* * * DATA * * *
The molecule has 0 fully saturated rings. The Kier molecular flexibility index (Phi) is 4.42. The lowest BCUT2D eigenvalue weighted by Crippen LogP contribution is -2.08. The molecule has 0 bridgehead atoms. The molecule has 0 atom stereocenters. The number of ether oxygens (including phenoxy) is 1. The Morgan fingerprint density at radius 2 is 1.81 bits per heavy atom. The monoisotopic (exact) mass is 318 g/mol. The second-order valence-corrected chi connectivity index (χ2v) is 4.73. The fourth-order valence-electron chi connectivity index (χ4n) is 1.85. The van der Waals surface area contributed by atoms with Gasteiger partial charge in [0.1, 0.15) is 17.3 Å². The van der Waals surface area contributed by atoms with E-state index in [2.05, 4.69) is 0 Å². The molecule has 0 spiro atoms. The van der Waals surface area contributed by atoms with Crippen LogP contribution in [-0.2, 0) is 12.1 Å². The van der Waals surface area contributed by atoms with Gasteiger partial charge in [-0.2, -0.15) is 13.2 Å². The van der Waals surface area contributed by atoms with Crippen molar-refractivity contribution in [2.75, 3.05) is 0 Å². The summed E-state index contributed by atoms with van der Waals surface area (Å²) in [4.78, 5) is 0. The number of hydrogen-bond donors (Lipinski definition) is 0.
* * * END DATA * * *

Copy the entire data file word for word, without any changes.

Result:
The molecule has 0 fully saturated rings. The Kier molecular flexibility index (Phi) is 4.42. The lowest BCUT2D eigenvalue weighted by Crippen LogP contribution is -2.08. The molecule has 0 bridgehead atoms. The molecule has 0 atom stereocenters. The number of ether oxygens (including phenoxy) is 1. The Morgan fingerprint density at radius 2 is 1.81 bits per heavy atom. The monoisotopic (exact) mass is 318 g/mol. The second-order valence-corrected chi connectivity index (χ2v) is 4.73. The fourth-order valence-electron chi connectivity index (χ4n) is 1.85. The van der Waals surface area contributed by atoms with Gasteiger partial charge in [0.1, 0.15) is 17.3 Å². The van der Waals surface area contributed by atoms with E-state index in [2.05, 4.69) is 0 Å². The molecule has 0 spiro atoms. The van der Waals surface area contributed by atoms with Crippen LogP contribution in [-0.2, 0) is 12.1 Å². The van der Waals surface area contributed by atoms with Gasteiger partial charge in [-0.2, -0.15) is 13.2 Å². The van der Waals surface area contributed by atoms with Crippen molar-refractivity contribution in [2.75, 3.05) is 0 Å². The summed E-state index contributed by atoms with van der Waals surface area (Å²) in [4.78, 5) is 0. The number of hydrogen-bond donors (Lipinski definition) is 0.